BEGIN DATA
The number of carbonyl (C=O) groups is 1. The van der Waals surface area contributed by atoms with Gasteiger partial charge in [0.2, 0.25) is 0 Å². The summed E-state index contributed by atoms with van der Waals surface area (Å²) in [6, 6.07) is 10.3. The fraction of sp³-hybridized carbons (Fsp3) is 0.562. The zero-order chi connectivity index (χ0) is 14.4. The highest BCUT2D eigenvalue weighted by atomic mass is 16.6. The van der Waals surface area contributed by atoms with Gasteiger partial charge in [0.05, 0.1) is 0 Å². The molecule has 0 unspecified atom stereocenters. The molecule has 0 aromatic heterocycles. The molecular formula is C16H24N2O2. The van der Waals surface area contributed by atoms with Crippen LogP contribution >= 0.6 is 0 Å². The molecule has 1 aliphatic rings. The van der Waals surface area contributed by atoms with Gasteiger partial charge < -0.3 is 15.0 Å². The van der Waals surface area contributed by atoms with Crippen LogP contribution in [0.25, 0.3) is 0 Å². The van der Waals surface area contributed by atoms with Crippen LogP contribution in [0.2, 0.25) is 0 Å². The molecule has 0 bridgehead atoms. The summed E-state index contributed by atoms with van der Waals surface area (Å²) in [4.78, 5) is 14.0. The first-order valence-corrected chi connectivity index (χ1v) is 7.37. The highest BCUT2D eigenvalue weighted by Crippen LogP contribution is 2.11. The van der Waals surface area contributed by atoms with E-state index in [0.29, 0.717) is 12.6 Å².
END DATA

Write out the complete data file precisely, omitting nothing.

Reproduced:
The number of carbonyl (C=O) groups is 1. The van der Waals surface area contributed by atoms with Gasteiger partial charge in [0.2, 0.25) is 0 Å². The summed E-state index contributed by atoms with van der Waals surface area (Å²) in [6, 6.07) is 10.3. The fraction of sp³-hybridized carbons (Fsp3) is 0.562. The zero-order chi connectivity index (χ0) is 14.4. The highest BCUT2D eigenvalue weighted by atomic mass is 16.6. The van der Waals surface area contributed by atoms with Gasteiger partial charge in [0.05, 0.1) is 0 Å². The molecule has 0 unspecified atom stereocenters. The molecule has 0 aromatic heterocycles. The molecular formula is C16H24N2O2. The van der Waals surface area contributed by atoms with Crippen LogP contribution >= 0.6 is 0 Å². The molecule has 1 aliphatic rings. The van der Waals surface area contributed by atoms with Gasteiger partial charge < -0.3 is 15.0 Å². The van der Waals surface area contributed by atoms with Crippen LogP contribution in [0.25, 0.3) is 0 Å². The van der Waals surface area contributed by atoms with Crippen LogP contribution in [0.2, 0.25) is 0 Å². The molecule has 0 bridgehead atoms. The summed E-state index contributed by atoms with van der Waals surface area (Å²) in [4.78, 5) is 14.0. The first-order valence-corrected chi connectivity index (χ1v) is 7.37. The highest BCUT2D eigenvalue weighted by Crippen LogP contribution is 2.11. The van der Waals surface area contributed by atoms with E-state index in [0.29, 0.717) is 12.6 Å².